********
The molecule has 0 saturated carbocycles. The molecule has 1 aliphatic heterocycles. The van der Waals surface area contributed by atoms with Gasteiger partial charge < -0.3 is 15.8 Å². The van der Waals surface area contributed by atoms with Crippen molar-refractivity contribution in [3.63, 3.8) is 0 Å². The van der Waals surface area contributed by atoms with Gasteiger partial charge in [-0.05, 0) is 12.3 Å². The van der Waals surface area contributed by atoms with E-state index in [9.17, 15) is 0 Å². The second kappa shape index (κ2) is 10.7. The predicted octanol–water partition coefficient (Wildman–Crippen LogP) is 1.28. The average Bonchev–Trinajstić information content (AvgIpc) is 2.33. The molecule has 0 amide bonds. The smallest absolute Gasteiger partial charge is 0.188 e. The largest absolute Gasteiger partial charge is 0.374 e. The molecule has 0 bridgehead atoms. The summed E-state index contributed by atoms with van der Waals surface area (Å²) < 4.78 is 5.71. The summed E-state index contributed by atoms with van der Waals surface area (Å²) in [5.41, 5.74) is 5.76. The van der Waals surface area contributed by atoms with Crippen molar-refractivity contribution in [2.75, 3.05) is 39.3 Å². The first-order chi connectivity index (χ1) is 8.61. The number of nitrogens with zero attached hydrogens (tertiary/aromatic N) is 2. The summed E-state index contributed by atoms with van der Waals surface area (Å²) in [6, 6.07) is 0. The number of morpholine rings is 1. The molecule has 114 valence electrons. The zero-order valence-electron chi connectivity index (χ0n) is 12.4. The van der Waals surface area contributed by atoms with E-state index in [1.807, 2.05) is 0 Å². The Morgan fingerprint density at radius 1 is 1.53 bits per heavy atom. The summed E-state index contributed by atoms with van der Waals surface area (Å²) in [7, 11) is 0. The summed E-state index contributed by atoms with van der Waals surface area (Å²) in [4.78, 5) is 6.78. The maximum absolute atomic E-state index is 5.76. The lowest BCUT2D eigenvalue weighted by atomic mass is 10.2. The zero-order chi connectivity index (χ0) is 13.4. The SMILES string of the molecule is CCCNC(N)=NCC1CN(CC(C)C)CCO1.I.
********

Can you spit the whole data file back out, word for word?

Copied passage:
The molecule has 0 saturated carbocycles. The molecule has 1 aliphatic heterocycles. The van der Waals surface area contributed by atoms with Gasteiger partial charge < -0.3 is 15.8 Å². The van der Waals surface area contributed by atoms with Crippen molar-refractivity contribution in [3.63, 3.8) is 0 Å². The van der Waals surface area contributed by atoms with Gasteiger partial charge in [-0.05, 0) is 12.3 Å². The van der Waals surface area contributed by atoms with E-state index in [9.17, 15) is 0 Å². The second kappa shape index (κ2) is 10.7. The predicted octanol–water partition coefficient (Wildman–Crippen LogP) is 1.28. The average Bonchev–Trinajstić information content (AvgIpc) is 2.33. The molecule has 0 amide bonds. The smallest absolute Gasteiger partial charge is 0.188 e. The largest absolute Gasteiger partial charge is 0.374 e. The molecule has 0 bridgehead atoms. The summed E-state index contributed by atoms with van der Waals surface area (Å²) < 4.78 is 5.71. The summed E-state index contributed by atoms with van der Waals surface area (Å²) in [5.41, 5.74) is 5.76. The van der Waals surface area contributed by atoms with Crippen molar-refractivity contribution in [2.75, 3.05) is 39.3 Å². The first-order chi connectivity index (χ1) is 8.61. The number of nitrogens with zero attached hydrogens (tertiary/aromatic N) is 2. The summed E-state index contributed by atoms with van der Waals surface area (Å²) in [6, 6.07) is 0. The number of morpholine rings is 1. The molecule has 114 valence electrons. The zero-order valence-electron chi connectivity index (χ0n) is 12.4. The van der Waals surface area contributed by atoms with E-state index in [1.807, 2.05) is 0 Å². The Morgan fingerprint density at radius 1 is 1.53 bits per heavy atom. The summed E-state index contributed by atoms with van der Waals surface area (Å²) in [7, 11) is 0. The summed E-state index contributed by atoms with van der Waals surface area (Å²) in [4.78, 5) is 6.78. The maximum absolute atomic E-state index is 5.76. The lowest BCUT2D eigenvalue weighted by atomic mass is 10.2. The zero-order chi connectivity index (χ0) is 13.4. The SMILES string of the molecule is CCCNC(N)=NCC1CN(CC(C)C)CCO1.I.